Those recommendations are further developed in article 4 by two consequential provisions. The first makes special provision for the situation where the plaintiff comes under a disability, for example unsoundness of mind, after a cause of action for negligence has occurred. The second provision disapplies the 15-year longstop from negligence cases in which there is deliberate concealment on the part of the defendant. In such cases, as now, the six-year period does not begin to run until the date when the plaintiff first discovered, or could have discovered, the concealment—whatever the date.

Article 5 enables persons who acquire property which is subject to latent damage to have a right of action in respect of that damaged property. Although this provision provides for the accrual of a new cause of action to each successive owner at the time when he acquires the property, it is subject to the same limitation periods as the original cause of action, including the longstop. Again this flows from the Law Reform Committee's principal recommendations.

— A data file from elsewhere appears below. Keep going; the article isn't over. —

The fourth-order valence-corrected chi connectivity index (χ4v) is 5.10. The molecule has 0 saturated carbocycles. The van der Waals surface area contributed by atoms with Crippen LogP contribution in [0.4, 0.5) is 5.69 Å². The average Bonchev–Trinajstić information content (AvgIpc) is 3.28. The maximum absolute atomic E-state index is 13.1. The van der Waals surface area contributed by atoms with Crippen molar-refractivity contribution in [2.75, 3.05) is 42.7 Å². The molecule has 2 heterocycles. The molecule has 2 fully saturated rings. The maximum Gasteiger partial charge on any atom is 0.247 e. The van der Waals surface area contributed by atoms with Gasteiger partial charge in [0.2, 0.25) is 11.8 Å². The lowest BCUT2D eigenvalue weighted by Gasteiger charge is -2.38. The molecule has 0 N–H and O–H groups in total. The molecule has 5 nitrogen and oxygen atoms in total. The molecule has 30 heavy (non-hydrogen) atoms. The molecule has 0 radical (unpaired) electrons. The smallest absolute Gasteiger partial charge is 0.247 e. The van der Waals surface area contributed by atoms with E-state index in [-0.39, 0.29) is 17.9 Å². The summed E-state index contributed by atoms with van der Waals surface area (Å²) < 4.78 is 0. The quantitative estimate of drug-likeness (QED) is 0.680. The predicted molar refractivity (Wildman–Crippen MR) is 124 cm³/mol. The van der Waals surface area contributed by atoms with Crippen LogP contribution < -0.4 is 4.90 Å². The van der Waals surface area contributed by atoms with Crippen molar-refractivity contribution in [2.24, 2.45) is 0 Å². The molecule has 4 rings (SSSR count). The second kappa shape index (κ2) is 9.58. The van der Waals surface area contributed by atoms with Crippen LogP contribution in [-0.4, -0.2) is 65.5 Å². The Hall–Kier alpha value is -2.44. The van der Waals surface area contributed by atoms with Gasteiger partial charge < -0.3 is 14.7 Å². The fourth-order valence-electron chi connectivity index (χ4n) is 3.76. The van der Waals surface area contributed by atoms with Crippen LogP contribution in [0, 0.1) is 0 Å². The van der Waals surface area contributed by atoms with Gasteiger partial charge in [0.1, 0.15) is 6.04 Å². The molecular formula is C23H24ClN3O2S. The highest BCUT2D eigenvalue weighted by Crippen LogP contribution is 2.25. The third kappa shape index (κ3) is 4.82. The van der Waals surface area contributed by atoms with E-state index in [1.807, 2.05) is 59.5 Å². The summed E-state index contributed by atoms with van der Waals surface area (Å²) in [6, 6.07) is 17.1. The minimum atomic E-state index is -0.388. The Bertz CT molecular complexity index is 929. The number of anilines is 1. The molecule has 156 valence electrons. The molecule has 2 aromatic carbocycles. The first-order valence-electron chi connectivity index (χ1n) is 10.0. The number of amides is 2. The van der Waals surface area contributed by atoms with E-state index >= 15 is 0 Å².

Finally, I said that the order makes some changes in respect of limitations in libel and slander actions. Article 6 takes account of the changes made in England and Wales in section 57 of the Administration of Justice Act 1985 by reducing the limitation period in libel from six years to three. As it happens, the limit of slander is three years under the existing law in Northern Ireland. So this change makes all limitation periods for defamation actions of the same length. In addition, like section 57 of the English 1985 Act, it provides for a new extension of one year, for which leave of the High Court is necessary, where certain facts were not known to the plaintiff until after the three year limitation had expired.